Captain America #305-306 (May-June 1985)

These two issues contain the first significant meeting between Captains America and Britain, after some minor appearances together in Captain Britain's Marvel UK title and the licensed book Rom. It also finishes off Mike Carlin's short "interlude" run on Captain America, following J.M. DeMatteis's epic run and preceding Mark Gruenwald's decade on the book that... Continue Reading →

Avengers #253-254 (March-April 1985)

This post brings the long "Absolute Vision" storyline to its conclusion, as the synthezoid Avenger finally kicks his plan for world control into motion. (See the last post for a quick recap, because Captain America had not been in the book for a while before issue #251.) In issue #253, we see Cap still addressing... Continue Reading →

Avengers #251-252 (January-February 1985)

This post and the next together bring the "Absolute Vision" storyline to a finish. Quick recap: As we saw in issue #233, Vision was knocked unconscious, only to be revived later by Starfox and ISAAC, the computer that runs his home planet of Titan. ISAAC's corrupting influence, combined with a malfunctioning "control crystal" implanted by... Continue Reading →

Marvel Fanfare #18 (January 1985)

This issue is notable for being (if I'm not mistaken) the only Captain America story pencilled by Frank Miller (who also drew the front and back covers you see above). Inspired by a story by Roger McKenzie, this comic is credited to Miller and Roger Stern—of the classic Stern/Byrne run on Captain America starting with... Continue Reading →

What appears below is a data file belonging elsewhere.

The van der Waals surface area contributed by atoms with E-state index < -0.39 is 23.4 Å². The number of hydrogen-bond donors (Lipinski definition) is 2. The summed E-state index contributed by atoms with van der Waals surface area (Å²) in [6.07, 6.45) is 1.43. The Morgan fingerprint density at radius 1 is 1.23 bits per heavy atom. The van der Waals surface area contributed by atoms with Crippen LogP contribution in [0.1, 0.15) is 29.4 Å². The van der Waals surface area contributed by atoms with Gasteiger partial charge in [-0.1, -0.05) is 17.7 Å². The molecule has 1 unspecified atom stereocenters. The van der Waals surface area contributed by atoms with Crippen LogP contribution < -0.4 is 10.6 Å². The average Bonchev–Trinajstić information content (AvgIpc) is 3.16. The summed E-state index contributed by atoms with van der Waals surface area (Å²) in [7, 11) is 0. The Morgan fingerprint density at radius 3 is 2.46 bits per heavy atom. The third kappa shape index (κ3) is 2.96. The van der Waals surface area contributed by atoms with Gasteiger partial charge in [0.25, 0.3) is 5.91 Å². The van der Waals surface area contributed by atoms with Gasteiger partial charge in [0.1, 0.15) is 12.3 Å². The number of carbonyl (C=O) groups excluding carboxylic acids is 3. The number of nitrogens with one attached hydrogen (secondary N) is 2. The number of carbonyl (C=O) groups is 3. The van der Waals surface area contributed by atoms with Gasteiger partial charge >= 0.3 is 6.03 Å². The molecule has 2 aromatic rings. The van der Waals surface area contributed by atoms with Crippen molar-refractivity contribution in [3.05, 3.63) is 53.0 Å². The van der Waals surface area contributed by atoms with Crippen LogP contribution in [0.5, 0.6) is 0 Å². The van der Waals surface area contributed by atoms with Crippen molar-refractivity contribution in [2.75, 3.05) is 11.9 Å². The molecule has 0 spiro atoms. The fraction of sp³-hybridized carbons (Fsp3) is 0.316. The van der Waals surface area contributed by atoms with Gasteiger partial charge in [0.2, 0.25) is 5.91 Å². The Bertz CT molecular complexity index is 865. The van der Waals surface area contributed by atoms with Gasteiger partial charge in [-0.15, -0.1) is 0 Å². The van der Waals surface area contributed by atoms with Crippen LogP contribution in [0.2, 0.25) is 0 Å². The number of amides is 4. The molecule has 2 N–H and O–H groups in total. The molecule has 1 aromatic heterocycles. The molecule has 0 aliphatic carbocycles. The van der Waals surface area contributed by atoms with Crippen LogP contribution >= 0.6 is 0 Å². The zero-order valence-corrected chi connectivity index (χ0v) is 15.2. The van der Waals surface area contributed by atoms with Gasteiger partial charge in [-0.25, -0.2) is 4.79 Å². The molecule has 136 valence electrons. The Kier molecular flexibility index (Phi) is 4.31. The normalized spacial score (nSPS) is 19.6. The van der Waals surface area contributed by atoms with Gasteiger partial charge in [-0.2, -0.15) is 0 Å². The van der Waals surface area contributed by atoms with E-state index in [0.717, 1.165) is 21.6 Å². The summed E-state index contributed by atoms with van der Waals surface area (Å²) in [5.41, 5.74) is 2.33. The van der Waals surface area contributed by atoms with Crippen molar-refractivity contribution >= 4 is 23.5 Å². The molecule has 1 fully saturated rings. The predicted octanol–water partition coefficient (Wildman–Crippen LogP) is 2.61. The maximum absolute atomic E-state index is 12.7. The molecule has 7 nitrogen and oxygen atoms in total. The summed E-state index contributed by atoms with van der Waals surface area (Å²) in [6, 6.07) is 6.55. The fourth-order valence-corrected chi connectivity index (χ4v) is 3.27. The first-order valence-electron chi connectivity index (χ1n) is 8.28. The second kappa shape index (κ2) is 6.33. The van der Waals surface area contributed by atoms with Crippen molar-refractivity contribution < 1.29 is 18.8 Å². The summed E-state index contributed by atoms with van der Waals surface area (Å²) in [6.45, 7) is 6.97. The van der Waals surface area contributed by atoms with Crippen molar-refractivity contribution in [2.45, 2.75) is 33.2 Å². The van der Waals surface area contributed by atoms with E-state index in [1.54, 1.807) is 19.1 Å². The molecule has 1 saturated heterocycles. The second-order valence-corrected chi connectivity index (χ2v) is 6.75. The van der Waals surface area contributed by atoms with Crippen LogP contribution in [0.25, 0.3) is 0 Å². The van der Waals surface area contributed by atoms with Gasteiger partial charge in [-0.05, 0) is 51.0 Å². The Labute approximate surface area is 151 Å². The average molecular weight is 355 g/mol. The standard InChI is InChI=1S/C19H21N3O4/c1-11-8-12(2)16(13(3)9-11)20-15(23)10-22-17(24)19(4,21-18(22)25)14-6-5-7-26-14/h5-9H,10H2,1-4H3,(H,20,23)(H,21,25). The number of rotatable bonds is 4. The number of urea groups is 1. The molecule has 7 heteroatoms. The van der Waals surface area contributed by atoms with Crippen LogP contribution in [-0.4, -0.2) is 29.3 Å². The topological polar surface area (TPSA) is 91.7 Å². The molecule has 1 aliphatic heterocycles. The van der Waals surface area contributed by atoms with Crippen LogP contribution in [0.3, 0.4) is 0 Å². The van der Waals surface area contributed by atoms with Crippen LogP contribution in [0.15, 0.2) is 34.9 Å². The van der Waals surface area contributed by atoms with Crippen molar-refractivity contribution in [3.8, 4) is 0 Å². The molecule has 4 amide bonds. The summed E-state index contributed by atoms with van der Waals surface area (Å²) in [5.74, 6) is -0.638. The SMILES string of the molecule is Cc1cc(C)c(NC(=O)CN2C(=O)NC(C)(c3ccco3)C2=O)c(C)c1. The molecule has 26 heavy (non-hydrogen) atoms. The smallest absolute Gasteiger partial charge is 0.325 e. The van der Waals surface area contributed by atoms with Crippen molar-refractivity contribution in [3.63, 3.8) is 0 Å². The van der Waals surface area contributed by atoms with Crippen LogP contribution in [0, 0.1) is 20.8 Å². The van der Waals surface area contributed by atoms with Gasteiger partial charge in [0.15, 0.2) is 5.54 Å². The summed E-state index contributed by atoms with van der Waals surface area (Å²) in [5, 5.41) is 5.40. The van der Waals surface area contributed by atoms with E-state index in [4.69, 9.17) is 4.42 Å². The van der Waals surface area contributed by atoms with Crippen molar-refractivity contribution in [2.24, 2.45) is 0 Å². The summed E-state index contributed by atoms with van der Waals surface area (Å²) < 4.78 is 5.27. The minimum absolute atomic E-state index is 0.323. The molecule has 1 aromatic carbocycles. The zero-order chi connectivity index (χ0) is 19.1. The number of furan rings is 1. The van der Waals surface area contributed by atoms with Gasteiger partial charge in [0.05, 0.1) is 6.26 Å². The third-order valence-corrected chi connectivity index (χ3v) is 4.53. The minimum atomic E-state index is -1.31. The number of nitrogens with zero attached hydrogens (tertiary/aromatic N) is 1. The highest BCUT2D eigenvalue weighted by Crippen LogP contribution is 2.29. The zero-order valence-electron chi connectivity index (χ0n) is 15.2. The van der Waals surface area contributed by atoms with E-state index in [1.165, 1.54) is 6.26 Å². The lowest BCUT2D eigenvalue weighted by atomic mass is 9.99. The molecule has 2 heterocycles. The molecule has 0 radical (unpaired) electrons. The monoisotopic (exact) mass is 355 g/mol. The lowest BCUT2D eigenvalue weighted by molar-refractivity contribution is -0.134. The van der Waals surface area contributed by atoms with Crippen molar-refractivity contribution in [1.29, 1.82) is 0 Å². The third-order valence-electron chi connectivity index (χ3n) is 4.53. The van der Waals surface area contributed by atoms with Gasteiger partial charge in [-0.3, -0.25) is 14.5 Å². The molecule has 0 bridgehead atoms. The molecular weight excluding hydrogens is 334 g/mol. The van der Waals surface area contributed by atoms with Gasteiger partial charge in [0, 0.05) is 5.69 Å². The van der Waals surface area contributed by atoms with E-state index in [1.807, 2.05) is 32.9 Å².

Captain America #301 (January 1985)

This issue serves as an epilogue to the "Death of the Red Skull" saga (as the subsequent trade paperback collection was titled) that began in issue #290 and ended in the last issue. In case you didn't read the last post, the Red Skull died in Captain America's arms after the hero refused to kill... Continue Reading →

Avengers Annual #13 (October 1984)

This Avengers annual, which reunites the team with former members Hank Pym, She-Hulk, and the Beast, is most notable for its art team: Steve Ditko on pencils and John Byrne on inks, which makes for a very interesting combination, especially with a script by the Avengers writer at the time, Roger Stern, which helps maintain... Continue Reading →

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